As interest rates have declined and entry multiples have risen, it is no longer possible to generate historic rates of return without investing for impact – to use the term in a very broad sense. With no tailwinds from falling finance costs, recovering economies, or rising valuations, private markets investors can only meet return targets by consistently building better businesses. And while better businesses tend to be stronger financial performers, company financials provide much too narrow a vantage point to assess the strength or sustainability of a business. A much broader lens is required, which examines every component of the business through a total improvement orientation that adopts aspects of the intent, actions, and theory of change once thought to be the exclusive province of “impact” funds.6 

Impact investors seek to produce beneficial social outcomes that would not occur but for their investment in an enterprise.7 While “impact” funds in their purest definition are limited to investing in companies whose sole, or “core,” business directly addresses a defined set of environmental or social challenges, a total improvement orientation assesses the potential actions to improve social and environmental outcomes at all prospective businesses. Hence while impact investing channels capital to a narrowly defined subset of potential investment opportunities, private markets’ particular characteristics – concentration, control, and a longer time horizon – provide both the opportunities and financial incentives for investors to generate beneficial outcomes across a much broader universe of businesses.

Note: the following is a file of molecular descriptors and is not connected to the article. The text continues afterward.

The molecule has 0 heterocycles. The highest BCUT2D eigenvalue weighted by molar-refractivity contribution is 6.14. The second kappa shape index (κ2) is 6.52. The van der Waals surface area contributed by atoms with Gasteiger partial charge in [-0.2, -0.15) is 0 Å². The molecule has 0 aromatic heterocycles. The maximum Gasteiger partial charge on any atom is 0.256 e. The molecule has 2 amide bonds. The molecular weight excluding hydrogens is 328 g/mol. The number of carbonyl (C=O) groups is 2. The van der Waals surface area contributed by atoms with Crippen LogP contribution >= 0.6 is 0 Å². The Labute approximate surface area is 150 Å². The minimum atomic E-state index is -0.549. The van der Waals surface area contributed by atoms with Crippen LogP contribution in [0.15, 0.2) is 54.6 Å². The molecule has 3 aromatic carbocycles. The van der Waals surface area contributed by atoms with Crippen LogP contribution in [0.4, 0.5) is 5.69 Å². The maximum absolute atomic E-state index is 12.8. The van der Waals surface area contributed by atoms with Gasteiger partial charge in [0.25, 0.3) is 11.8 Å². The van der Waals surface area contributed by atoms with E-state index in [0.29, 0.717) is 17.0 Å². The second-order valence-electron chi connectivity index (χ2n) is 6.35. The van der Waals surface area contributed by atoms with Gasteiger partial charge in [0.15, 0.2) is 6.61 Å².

From Cost Containment to Top-Line Growth

In the early years, private markets resembled a “barbell” with capital focused on early-stage venture and late-stage public-to-private delistings. Most of these late-stage investments targeted public companies that had squandered resources on dubious investments that seemed to prioritize size and maximize the resources under management’s control (often referred to as “empire building”).8 Private governance more closely scrutinized the cost structures, product lines, and organizational hierarchies that evaded detection under the ownership of a broadly diffused mass of public shareholders free to sell their stake at any time.9While delivering significant increases in productivity, such scrutiny also often resulted in payroll reductions and it is, perhaps, these experiences more than any other that have contributed to the sense that financial returns and social returns do not coincide in traditional private investing.10